So there you have the five questions to ask yourself, and as I mentioned before these are available on the website and I will provide a link in Episode Five’s show notes, JennTGrace.com/005.

Who am I trying to market to?

So the first question was ‘Who am I trying to market to?’ Oftentimes I will be talking to somebody and they are convinced that they have their target market figured out. And I’ll say, “So what is it?” And they’ll tell me it’s gay men, ages 35-50. So, okay gay men ages 35-50, that’s- you’re getting there. That’s certainly not specific enough, but you’re getting there. And so then after a few more questions we start to unravel that, okay their target market really is gay men, 35-50, who have partners, who are in need of retirement planning, who have vacation homes. Like it could be really, really specific. Or they can be really broad and say, gay men who need retirement planning. The more specific you are with knowing who your target market is, the more specific you can make your outreach efforts to that specific target. So if I am just saying that the LGBT community is my target market, that is not nearly enough because I could be targeting lesbian mothers who need trust in estate planning, or I could be targeting older gay men who need retirement planning. Those are two very specific niches within the LGBT niche. So I cannot use the same outreach efforts for one that I would the other. And that’s somewhat of a basic rule, or a basic principle, of marketing in general; is that you need to know your audience, you need to know how you’re going to target them and you need to understand that everybody needs a different message to be really, truly effective.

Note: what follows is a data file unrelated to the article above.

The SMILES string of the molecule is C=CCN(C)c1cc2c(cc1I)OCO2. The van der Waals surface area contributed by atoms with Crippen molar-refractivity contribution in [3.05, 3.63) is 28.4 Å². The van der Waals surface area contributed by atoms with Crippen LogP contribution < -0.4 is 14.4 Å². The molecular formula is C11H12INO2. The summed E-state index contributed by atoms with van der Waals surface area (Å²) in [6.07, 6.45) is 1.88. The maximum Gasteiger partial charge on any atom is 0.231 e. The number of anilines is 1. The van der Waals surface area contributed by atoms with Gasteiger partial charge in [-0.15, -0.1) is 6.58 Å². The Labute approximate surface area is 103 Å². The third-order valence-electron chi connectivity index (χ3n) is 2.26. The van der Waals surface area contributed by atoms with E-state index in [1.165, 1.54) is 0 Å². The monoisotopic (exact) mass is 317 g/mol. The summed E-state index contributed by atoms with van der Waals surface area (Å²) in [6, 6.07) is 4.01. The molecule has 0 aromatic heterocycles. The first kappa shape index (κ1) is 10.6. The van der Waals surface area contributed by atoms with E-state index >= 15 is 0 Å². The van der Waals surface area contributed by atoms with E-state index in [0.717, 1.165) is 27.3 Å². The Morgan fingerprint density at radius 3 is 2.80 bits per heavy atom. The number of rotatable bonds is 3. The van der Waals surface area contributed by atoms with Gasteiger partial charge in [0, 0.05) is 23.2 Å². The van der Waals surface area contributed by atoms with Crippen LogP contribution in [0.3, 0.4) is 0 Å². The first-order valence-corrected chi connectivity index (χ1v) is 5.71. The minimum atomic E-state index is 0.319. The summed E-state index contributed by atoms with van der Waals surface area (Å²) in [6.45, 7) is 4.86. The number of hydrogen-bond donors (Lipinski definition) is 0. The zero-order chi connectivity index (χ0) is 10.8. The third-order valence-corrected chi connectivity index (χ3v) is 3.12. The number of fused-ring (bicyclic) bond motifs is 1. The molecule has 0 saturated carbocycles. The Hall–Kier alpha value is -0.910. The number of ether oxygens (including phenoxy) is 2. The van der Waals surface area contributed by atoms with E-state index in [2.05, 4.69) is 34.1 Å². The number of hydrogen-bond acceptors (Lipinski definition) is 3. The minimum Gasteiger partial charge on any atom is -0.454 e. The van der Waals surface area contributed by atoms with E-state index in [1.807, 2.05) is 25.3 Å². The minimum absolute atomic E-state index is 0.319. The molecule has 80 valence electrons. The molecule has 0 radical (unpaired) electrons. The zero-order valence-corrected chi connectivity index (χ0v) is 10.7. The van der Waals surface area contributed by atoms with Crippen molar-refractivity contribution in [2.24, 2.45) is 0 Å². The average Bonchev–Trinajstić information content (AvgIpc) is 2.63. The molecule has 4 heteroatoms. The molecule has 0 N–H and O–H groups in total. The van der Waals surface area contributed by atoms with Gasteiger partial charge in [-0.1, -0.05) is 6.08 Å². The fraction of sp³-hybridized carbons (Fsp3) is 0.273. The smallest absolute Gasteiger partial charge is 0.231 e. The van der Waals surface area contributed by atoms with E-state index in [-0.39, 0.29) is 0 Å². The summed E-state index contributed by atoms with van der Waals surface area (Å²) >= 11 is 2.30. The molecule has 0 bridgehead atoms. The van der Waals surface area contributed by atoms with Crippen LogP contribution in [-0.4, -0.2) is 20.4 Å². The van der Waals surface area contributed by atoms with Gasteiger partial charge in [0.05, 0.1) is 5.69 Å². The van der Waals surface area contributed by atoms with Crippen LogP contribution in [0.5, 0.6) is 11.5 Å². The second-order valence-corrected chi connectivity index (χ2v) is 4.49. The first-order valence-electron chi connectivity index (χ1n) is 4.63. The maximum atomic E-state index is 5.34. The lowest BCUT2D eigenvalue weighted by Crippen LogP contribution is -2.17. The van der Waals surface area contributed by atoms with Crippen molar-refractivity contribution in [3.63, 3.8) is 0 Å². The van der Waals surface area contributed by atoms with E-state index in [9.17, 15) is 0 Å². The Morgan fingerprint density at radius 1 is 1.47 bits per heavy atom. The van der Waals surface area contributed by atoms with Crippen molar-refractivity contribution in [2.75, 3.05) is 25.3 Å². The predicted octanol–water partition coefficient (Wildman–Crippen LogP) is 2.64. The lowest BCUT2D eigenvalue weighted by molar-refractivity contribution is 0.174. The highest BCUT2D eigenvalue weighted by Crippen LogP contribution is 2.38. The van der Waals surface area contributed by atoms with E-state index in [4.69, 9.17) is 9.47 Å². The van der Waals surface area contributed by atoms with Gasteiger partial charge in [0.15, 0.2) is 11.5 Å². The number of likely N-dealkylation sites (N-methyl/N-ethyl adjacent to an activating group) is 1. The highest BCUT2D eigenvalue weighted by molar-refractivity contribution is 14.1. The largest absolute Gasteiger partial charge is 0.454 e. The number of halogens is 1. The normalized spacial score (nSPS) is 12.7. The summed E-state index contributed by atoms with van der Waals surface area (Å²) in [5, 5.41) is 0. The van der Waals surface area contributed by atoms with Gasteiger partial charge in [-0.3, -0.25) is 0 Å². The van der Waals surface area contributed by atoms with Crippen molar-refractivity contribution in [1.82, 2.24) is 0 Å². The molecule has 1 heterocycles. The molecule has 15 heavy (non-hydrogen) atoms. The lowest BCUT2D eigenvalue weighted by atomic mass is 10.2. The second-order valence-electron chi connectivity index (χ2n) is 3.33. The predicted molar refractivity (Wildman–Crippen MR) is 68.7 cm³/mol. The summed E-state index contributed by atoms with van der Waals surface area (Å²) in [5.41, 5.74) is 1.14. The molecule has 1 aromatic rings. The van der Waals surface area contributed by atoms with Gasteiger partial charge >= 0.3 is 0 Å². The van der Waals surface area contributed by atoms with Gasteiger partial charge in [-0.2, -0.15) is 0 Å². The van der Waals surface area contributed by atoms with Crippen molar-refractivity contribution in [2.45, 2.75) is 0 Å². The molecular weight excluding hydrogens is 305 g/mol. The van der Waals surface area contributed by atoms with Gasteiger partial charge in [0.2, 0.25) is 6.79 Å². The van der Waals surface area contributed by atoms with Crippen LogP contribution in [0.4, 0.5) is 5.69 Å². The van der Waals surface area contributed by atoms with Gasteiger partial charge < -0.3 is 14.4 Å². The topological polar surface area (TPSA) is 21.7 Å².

Helping to define your target audience with four steps…

So I have four questions that we can go through that will help you define your target audience a little bit deeper than the broadly based gay men, ages 35-50, who need retirement planning.

Question number 1…

So the first question in that is, ‘What are the demographics of your target market?’ Knowing this is absolutely key and your first step to take. So how do you find the demographics of your target market, you might be asking yourself. So let’s go really, really granular here. What are some of the things about your client base now that you can glean as some sort of pattern? So looking at your client base, you know what are their ages? Or what is the gender? Or what’s the marital status? Sexual orientation, their education level, their income level? These are all things that can help you determine who you are currently selling to, or who is currently purchasing your services. By knowing who is currently purchasing from you, you should be able to figure out how you can improve upon what you’re already doing or use that information to help you determine what other target markets might make sense for you. So as I mentioned before, if you would like additional information, there is a link that I will include in the show notes here that you can go to, that will give you additional information including some actions steps that you can take to help you determine the answers to these questions.